2007 saw a lot of horror movies come and go, but which ones were actually worth slapping down your $11.50 ($16.25 with Jujubes)?
Was I the only one rolling on the floor with laughter during the final five minutes of this film? I doubt that's what director William Friedkin had in mind, but I thank him for it.
Surprisingly lacking in edge for a movie about candid camera snuff filmmaking (especially given director Nimrod Antal's previous stylish effort, Kontroll), Vacancy starts out great but loses steam thanks to the most inept criminals this side of Enron. Still, not bad overall, although frankly I'm adding it just to get the list to 10.
8. The Reaping
I'll take a stand for this one. It didn't get a lot of respect critically or commercially, but I applaud it for being a big-budget horror movie that's neither a remake nor a sequel. Plus, with cinematic direction and a plot that pays off at the end (though it might not make total sense), it actually doesn't stink.
7. Hostel: Part II
It's interesting to see things from the torturer's point of view; sort of like looking through the eyes of an MTV programmer.
6. Resident Evil: Extinction
It'll never be confused with high art, but it's miles ahead of the dreck that was Resident Evil: Apocalypse. It's amazing what a competent director (Russell Mulcahy of Highlander fame) and hot pants with leather stockings will do for you.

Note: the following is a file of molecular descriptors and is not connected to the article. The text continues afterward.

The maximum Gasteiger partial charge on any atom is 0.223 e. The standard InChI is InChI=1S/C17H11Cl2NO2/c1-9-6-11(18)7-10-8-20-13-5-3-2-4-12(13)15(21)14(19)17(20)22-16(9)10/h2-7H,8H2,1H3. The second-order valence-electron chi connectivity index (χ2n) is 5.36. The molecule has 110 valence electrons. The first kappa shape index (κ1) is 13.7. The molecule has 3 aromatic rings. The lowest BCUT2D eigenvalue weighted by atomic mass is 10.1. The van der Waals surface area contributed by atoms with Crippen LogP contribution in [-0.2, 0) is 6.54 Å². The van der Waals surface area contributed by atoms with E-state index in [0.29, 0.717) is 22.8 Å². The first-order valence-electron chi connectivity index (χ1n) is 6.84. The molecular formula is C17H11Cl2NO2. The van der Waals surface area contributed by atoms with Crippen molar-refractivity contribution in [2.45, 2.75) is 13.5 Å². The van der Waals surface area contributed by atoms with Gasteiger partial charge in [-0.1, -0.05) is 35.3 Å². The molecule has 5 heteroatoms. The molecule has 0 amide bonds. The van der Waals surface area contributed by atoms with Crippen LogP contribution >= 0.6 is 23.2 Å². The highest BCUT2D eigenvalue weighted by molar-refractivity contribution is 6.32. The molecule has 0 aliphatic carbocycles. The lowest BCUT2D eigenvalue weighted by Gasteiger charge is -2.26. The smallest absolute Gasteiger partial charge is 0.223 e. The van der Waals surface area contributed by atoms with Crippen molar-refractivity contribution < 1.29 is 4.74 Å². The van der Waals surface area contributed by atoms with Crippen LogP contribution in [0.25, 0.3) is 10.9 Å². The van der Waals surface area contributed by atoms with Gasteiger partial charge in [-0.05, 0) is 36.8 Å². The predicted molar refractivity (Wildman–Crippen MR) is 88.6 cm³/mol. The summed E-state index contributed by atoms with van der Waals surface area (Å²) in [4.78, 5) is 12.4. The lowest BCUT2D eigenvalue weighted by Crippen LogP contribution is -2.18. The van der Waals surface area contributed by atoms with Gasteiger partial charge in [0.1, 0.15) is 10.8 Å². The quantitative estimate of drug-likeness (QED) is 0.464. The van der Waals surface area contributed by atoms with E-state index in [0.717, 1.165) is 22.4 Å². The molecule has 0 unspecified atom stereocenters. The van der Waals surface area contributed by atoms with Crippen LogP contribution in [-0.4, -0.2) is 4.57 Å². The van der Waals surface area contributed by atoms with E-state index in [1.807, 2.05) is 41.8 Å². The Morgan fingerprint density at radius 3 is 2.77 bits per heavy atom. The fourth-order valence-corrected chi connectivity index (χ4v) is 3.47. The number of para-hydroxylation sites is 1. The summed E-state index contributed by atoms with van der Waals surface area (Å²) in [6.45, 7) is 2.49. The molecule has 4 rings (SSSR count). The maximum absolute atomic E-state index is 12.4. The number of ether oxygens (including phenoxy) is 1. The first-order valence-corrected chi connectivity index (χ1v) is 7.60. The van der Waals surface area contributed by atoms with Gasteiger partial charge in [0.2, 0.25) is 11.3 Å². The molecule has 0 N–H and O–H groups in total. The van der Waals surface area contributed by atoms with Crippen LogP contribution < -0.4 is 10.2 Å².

5. 28 Weeks Later
A rare sequel that's comparable in quality to the first, it delivers the scares, the gore and the apocalyptic nihilism you demand from a zombie movie. The opening scene is one of the most harrowing, heart-pounding spectacles of the past few years.
4. Mr. Brooks
This deliciously pulpy (and a wee bit gory) thriller delivers the most campy fun available at the theater all year. Plus, it accomplishes what so many of us have dreamed of doing: bludgeoning Dane Cook to death with a shovel.
You can't take your eyes off of John Cusack in this mind-bending haunted house -- er, room -- tale that makes the hotel in Vacancy seem like a five-star resort.
Cinematic vampirism gets a fresh coat of paint...and blood...and a little bit of brain matter, too, in one of the most successful comic book translations in recent years.